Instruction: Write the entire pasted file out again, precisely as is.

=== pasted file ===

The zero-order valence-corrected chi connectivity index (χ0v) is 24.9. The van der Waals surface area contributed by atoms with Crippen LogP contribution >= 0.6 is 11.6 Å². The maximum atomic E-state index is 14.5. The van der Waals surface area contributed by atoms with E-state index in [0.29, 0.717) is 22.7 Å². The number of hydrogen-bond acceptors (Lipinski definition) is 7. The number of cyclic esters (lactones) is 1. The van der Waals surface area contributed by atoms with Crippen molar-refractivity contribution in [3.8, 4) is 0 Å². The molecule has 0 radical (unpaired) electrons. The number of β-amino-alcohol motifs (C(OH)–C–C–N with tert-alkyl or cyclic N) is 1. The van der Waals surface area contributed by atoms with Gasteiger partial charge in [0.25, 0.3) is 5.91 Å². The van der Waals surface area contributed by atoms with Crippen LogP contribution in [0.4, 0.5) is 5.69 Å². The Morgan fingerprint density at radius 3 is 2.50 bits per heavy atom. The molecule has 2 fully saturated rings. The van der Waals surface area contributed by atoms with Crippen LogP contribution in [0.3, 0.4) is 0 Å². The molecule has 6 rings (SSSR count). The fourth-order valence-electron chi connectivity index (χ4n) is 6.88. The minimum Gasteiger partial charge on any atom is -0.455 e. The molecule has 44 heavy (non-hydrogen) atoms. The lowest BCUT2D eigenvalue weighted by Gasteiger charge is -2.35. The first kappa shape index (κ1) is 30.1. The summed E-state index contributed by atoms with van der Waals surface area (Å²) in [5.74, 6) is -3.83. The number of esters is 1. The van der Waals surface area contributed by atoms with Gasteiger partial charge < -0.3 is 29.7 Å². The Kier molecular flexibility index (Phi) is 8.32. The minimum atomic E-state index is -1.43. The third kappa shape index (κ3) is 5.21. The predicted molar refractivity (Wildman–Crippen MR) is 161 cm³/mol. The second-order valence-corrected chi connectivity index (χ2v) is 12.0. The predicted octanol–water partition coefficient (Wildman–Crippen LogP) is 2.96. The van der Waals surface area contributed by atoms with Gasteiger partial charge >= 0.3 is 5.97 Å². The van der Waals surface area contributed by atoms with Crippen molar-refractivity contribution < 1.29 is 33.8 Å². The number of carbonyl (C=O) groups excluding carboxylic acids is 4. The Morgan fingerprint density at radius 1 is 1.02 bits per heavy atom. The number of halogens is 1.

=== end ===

The zero-order valence-corrected chi connectivity index (χ0v) is 24.9. The van der Waals surface area contributed by atoms with Crippen LogP contribution >= 0.6 is 11.6 Å². The maximum atomic E-state index is 14.5. The van der Waals surface area contributed by atoms with E-state index in [0.29, 0.717) is 22.7 Å². The number of hydrogen-bond acceptors (Lipinski definition) is 7. The number of cyclic esters (lactones) is 1. The van der Waals surface area contributed by atoms with Crippen molar-refractivity contribution in [3.8, 4) is 0 Å². The molecule has 0 radical (unpaired) electrons. The number of β-amino-alcohol motifs (C(OH)–C–C–N with tert-alkyl or cyclic N) is 1. The van der Waals surface area contributed by atoms with Gasteiger partial charge in [0.25, 0.3) is 5.91 Å². The van der Waals surface area contributed by atoms with Crippen LogP contribution in [0.4, 0.5) is 5.69 Å². The Morgan fingerprint density at radius 3 is 2.50 bits per heavy atom. The molecule has 2 fully saturated rings. The van der Waals surface area contributed by atoms with Crippen LogP contribution in [0.3, 0.4) is 0 Å². The molecule has 6 rings (SSSR count). The fourth-order valence-electron chi connectivity index (χ4n) is 6.88. The minimum Gasteiger partial charge on any atom is -0.455 e. The molecule has 44 heavy (non-hydrogen) atoms. The lowest BCUT2D eigenvalue weighted by Gasteiger charge is -2.35. The first kappa shape index (κ1) is 30.1. The summed E-state index contributed by atoms with van der Waals surface area (Å²) in [5.74, 6) is -3.83. The number of esters is 1. The van der Waals surface area contributed by atoms with Gasteiger partial charge < -0.3 is 29.7 Å². The Kier molecular flexibility index (Phi) is 8.32. The minimum atomic E-state index is -1.43. The third kappa shape index (κ3) is 5.21. The predicted molar refractivity (Wildman–Crippen MR) is 161 cm³/mol. The second-order valence-corrected chi connectivity index (χ2v) is 12.0. The predicted octanol–water partition coefficient (Wildman–Crippen LogP) is 2.96. The van der Waals surface area contributed by atoms with Gasteiger partial charge >= 0.3 is 5.97 Å². The van der Waals surface area contributed by atoms with Crippen molar-refractivity contribution < 1.29 is 33.8 Å². The number of carbonyl (C=O) groups excluding carboxylic acids is 4. The Morgan fingerprint density at radius 1 is 1.02 bits per heavy atom. The number of halogens is 1.